Serial killers are responsible for less than 1% of murders in the US each year, and Scott Bonn, a sociologist at Drew University, estimates there are less than two dozen active at any given time. Yet, our fascination with this tiny, grisly asterisk to society endures, often dwarfing far larger problems, which he puts down to a “kind of cultural hysteria”.
This morbid fascination is a global phenomenon, for better or for worse, and most likely for worse, we can’t escape the psychological draw of the demimonde’s darkest characters. Songwriters are seemingly no different. The search for source material that spawns an interesting hit has led artists to the degenerate realms of everyone from Charles Manson to Jack the Ripper.
Below we’re looking at 10 incredible songs that have their roots in some of the darkest subjects to ever bedevil mankind. It’s a list that includes perhaps some more obvious contenders for the crown of a twisted storyteller but also some supreme shocks (spoiler alert: Randy Newman).
Somehow these artists have transfigured such atrocities into creative works that, like all good art, helps us to make sense of the world and offers a least some sort of deliverance from the subjects contained therein.
10 incredible songs inspired by serial killers:
‘Son of Sam’ by Elliott Smith
In the 1970s, New York City was besieged by the serial killer David Berkowitz who went by the name Son of Sam. In his derangement, he claimed that his neighbour’s dog was possessed by an ancient spirit that commanded him to shoot people. ‘Son of Sam’ killed six people.
Elliott Smith’s lyrics reference this “Couple killer each and every time”, “acting under orders from above”, “a clouded mind”, and even “Shiva” could be interpreted as the ancient bringer of death spirit that Berkowitz claimed a dog embodied.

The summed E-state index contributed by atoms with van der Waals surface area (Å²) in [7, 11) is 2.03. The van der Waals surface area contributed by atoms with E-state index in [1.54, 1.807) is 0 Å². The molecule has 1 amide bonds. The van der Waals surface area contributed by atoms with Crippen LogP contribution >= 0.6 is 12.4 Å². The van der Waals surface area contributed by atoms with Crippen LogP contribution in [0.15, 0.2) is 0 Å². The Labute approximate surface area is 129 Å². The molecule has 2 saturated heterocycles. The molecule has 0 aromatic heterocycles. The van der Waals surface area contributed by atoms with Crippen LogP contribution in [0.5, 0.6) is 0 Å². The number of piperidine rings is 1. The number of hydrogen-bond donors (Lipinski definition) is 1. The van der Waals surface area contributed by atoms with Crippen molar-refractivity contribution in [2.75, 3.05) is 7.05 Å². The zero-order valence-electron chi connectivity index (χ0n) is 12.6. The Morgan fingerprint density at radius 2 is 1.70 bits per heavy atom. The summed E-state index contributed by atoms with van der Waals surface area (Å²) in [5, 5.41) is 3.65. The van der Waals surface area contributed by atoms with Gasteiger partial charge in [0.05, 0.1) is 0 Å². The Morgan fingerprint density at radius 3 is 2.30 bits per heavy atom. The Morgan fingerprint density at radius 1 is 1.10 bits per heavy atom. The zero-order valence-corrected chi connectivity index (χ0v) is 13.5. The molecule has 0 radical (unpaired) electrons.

Within the lyrics exists a twisted sense of discovery, that explores how we are capable of rationalising both good and evil to ourselves even in the extreme. This complex depth and the ever-captivating vocals of Smith make it an arresting piece of music.
‘Killing for Company’ by Swans
Part of our fascination with serial killers is due to the psychological degeneracy it takes to become so heinous. One of the most disturbing answers we find on this front is the case of Dennis Nilsen, a homosexual who claimed he strangled his 12-15 male victims out of extreme loneliness, hence the song’s title ‘Killing for Company’.
Once Nilsen had killed his victims, he would reportedly have sex with them, bath them, and then prop the cadavers up on the sofa as though they were watching TV with him. Swans capture the true darkness of Scotland’s most grisly crime chapter in a perturbing sound and even more unsettling lyrics.
‘In Germany Before the War’ by Randy Newman
Peter Kürten’s nickname of The Vampire of Düsseldorf tells you everything you need to know about his blood-lusting modus operandi. He attempted this hideous act on over 40 people, claiming the lives of at least nine between 1913 – 1929.
The master songsmith Randy Newman tells his tale as though it was a Peter Süskind novel, imbuing the darkness with poetry. “We lie beneath the autumn sky / My little golden girl and I / And she lies very still,” colour his crimes with a narrative, while the stirring melody and production flourishes add an eerie atmosphere like finely tune crime prose.
‘John Wayne Gacy Jr’ by Sufjan Stevens
There are no prizes for guessing which serial killer this one is about. The life of the infamous crown killer, who killed 33 young boys and buried them in the crawlspace under his home, has been studied intently. One of the questions that research has brought up is the extent to which a head trauma as a child could have altered his brain, which Sufjan Stevens picks up on with the lyric: “when the swing hit his head.”
Part of what makes this song so captivating is the incongruous mix of Stevens’ almost ethereally soft vocals and the abject horrors that such a sweet sound actually depicts. Never has a lyric like “Look beneath the floorboards / For the secrets I have hid” sounded more inexplicably beguiling.
‘Nebraska’ by Bruce Springsteen
Once again, an almost comforting melody is coupled masterfully with a dark tale to create a complex and captivating piece of music. Charles Starkweather was 19 years old when he went on a murder spree in 1958, taking his 14-year-old girlfriend along with him. It is a tale that is also depicted masterfully by Terence Mallick in the iconic Badlands.